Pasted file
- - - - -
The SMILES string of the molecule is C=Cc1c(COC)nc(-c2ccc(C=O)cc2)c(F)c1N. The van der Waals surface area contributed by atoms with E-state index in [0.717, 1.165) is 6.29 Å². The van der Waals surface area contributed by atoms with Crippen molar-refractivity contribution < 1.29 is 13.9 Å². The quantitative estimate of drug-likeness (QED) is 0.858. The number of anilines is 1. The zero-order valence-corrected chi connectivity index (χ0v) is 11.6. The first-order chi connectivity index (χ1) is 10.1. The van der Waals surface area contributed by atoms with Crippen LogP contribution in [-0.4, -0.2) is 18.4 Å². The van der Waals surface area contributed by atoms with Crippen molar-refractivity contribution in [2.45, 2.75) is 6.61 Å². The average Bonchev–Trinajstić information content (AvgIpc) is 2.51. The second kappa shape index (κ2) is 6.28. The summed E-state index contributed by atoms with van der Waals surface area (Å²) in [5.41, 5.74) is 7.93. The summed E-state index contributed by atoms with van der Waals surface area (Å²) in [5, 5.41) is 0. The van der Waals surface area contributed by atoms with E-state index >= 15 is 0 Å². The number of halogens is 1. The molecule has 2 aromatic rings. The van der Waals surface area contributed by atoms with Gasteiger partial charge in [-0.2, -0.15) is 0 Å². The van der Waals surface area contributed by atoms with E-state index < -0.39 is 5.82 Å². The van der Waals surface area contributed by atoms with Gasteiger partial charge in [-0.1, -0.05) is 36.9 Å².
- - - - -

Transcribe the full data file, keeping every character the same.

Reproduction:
The SMILES string of the molecule is C=Cc1c(COC)nc(-c2ccc(C=O)cc2)c(F)c1N. The van der Waals surface area contributed by atoms with E-state index in [0.717, 1.165) is 6.29 Å². The van der Waals surface area contributed by atoms with Crippen molar-refractivity contribution < 1.29 is 13.9 Å². The quantitative estimate of drug-likeness (QED) is 0.858. The number of anilines is 1. The zero-order valence-corrected chi connectivity index (χ0v) is 11.6. The first-order chi connectivity index (χ1) is 10.1. The van der Waals surface area contributed by atoms with Crippen LogP contribution in [-0.4, -0.2) is 18.4 Å². The van der Waals surface area contributed by atoms with Crippen molar-refractivity contribution in [2.45, 2.75) is 6.61 Å². The average Bonchev–Trinajstić information content (AvgIpc) is 2.51. The second kappa shape index (κ2) is 6.28. The summed E-state index contributed by atoms with van der Waals surface area (Å²) in [5.41, 5.74) is 7.93. The summed E-state index contributed by atoms with van der Waals surface area (Å²) in [5, 5.41) is 0. The van der Waals surface area contributed by atoms with E-state index >= 15 is 0 Å². The number of halogens is 1. The molecule has 2 aromatic rings. The van der Waals surface area contributed by atoms with Gasteiger partial charge in [-0.2, -0.15) is 0 Å². The van der Waals surface area contributed by atoms with E-state index < -0.39 is 5.82 Å². The van der Waals surface area contributed by atoms with Gasteiger partial charge in [-0.1, -0.05) is 36.9 Å².